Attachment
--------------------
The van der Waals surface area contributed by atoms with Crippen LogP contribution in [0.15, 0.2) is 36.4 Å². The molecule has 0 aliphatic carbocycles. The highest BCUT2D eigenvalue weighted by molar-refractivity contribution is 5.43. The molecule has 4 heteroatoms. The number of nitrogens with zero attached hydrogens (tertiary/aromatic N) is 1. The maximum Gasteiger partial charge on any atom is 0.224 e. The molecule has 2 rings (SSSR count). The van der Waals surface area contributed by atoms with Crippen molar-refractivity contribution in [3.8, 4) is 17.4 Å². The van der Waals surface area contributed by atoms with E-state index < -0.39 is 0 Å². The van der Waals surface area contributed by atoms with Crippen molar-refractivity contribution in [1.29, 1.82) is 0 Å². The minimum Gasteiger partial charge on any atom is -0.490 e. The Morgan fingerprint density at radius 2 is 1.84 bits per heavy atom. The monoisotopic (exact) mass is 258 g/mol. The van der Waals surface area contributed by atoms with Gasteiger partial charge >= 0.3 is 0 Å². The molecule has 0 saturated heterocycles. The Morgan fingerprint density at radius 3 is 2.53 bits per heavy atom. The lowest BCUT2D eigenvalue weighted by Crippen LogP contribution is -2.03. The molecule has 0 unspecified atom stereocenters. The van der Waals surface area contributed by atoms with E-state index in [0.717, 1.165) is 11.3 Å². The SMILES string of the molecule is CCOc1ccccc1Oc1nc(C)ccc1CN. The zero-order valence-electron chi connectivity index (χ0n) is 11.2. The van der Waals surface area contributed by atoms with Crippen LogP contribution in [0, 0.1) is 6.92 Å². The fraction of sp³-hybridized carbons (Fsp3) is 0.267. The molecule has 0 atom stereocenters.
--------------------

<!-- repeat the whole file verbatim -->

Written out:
The van der Waals surface area contributed by atoms with Crippen LogP contribution in [0.15, 0.2) is 36.4 Å². The molecule has 0 aliphatic carbocycles. The highest BCUT2D eigenvalue weighted by molar-refractivity contribution is 5.43. The molecule has 4 heteroatoms. The number of nitrogens with zero attached hydrogens (tertiary/aromatic N) is 1. The maximum Gasteiger partial charge on any atom is 0.224 e. The molecule has 2 rings (SSSR count). The van der Waals surface area contributed by atoms with Crippen molar-refractivity contribution in [3.8, 4) is 17.4 Å². The van der Waals surface area contributed by atoms with E-state index < -0.39 is 0 Å². The van der Waals surface area contributed by atoms with Crippen molar-refractivity contribution in [1.29, 1.82) is 0 Å². The minimum Gasteiger partial charge on any atom is -0.490 e. The Morgan fingerprint density at radius 2 is 1.84 bits per heavy atom. The monoisotopic (exact) mass is 258 g/mol. The van der Waals surface area contributed by atoms with Gasteiger partial charge >= 0.3 is 0 Å². The molecule has 0 saturated heterocycles. The Morgan fingerprint density at radius 3 is 2.53 bits per heavy atom. The lowest BCUT2D eigenvalue weighted by Crippen LogP contribution is -2.03. The molecule has 0 unspecified atom stereocenters. The van der Waals surface area contributed by atoms with E-state index in [0.717, 1.165) is 11.3 Å². The SMILES string of the molecule is CCOc1ccccc1Oc1nc(C)ccc1CN. The zero-order valence-electron chi connectivity index (χ0n) is 11.2. The van der Waals surface area contributed by atoms with Crippen LogP contribution in [0, 0.1) is 6.92 Å². The fraction of sp³-hybridized carbons (Fsp3) is 0.267. The molecule has 0 atom stereocenters.